Zazie Beetz and Dave Franco in "Easy" (Netflix)

Netflix's "Easy" is simple and a little too uneven

Some of Joe Swanberg's anthology series works. Other entries are utterly skippable


Melanie McFarland
November 30, 2017 11:59PM (UTC)

A longstanding joke about Chicago’s weather also applies to Joe Swanberg’s Netflix series “Easy,” debuting its eight-episode second season on Friday: If you don’t like what you're seeing, just wait for a few minutes. Thirty should do it.

Swanberg’s anthology approach to stories of relationships and romance in the Windy City cultivates a breezy unpredictably that works better in some chapters than others and is largely dependent on how much a viewer embraces the freewheeling nature of mumblecore. Improvised dialogue bridges each way station of each episode’s arc, and because of this, the greater point of each story in “Easy” can be elusive.

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That’s fine for viewers who appreciate atmosphere over structure, since “Easy” operates on surfeit of the former. But each tale’s success also heavily depends on how much the viewer connects intimately with the characters presented in the series, a number of whose stories were introduced in the first season and pick up once again in season two.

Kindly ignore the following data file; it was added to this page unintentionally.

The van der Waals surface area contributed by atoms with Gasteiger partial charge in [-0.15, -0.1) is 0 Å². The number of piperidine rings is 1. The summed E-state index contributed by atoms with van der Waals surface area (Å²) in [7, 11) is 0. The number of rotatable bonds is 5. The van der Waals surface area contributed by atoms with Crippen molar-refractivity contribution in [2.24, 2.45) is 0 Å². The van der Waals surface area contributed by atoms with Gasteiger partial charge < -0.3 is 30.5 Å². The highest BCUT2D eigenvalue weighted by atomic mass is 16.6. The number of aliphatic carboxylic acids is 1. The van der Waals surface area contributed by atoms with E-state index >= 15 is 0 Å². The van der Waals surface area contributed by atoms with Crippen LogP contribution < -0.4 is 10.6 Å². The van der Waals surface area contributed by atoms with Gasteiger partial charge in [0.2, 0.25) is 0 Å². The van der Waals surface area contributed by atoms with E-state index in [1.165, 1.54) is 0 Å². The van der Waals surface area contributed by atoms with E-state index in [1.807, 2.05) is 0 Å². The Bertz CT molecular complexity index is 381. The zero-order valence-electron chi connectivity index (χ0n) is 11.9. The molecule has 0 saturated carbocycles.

And the truth is, some of these folks and what they do simply aren’t all that interesting.

“Easy” works best as a specific homage to a certain kind of person in Chicago, a large city built on a patchwork of neighborhoods informed by entrenched cultures and economic statuses. Most of the characters are upper middle class or at least artsy enough to be interesting to a Hollywood filmmaker who wants to pay tribute to a bustling urban mecca that isn’t New York.

Swanberg professed in recent interviews that he has a desire to show diversity in his films and in terms of ethnicity, he’s true to his word; the second season cast introduces Vogue sex and relationship columnist Karley Sciortino and up-and-coming comedian Odinaka Ezeokoli, along with Aubrey Plaza, to a mix that already includes Aya Cash, Michael Chernus, Marc Maron, Elizabeth Reaser, Zazie Beetz, Dave Franco and Jane Adams.

Also appearing this season, despite being under investigation for multiple sexual assaults, is Danny Masterson. Netflix may have felt obligated to toss “House of Cards” after the fall of Kevin Spacey, but I guess Masterson’s role in “Easy” is fleeting enough for viewers to, you know, avert our eyes until he goes away.

So yes, that’s a concern. Another – and admittedly, this may bug native Chicagoans more than most — is that “Easy” infers that the only sex and relationships worth exploring are those had by people of means or living in the right neighborhood. Swanberg goes to the South Side of Chicago for one of his episodes, the piece featuring Aubrey and Joe Lo Truglio. But the setting is Beverly, one of the wealthier neighborhoods on that side of town and a place, I suppose, where neighbors feel safe enough to have a block party with their model minority neighbors, i.e. those who can also afford fancy brick homes.

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Again, you’d have to know the city to notice this. But even if you don’t, the smug, navel-gazing characters in “Easy” are enough of annoyance all on their own.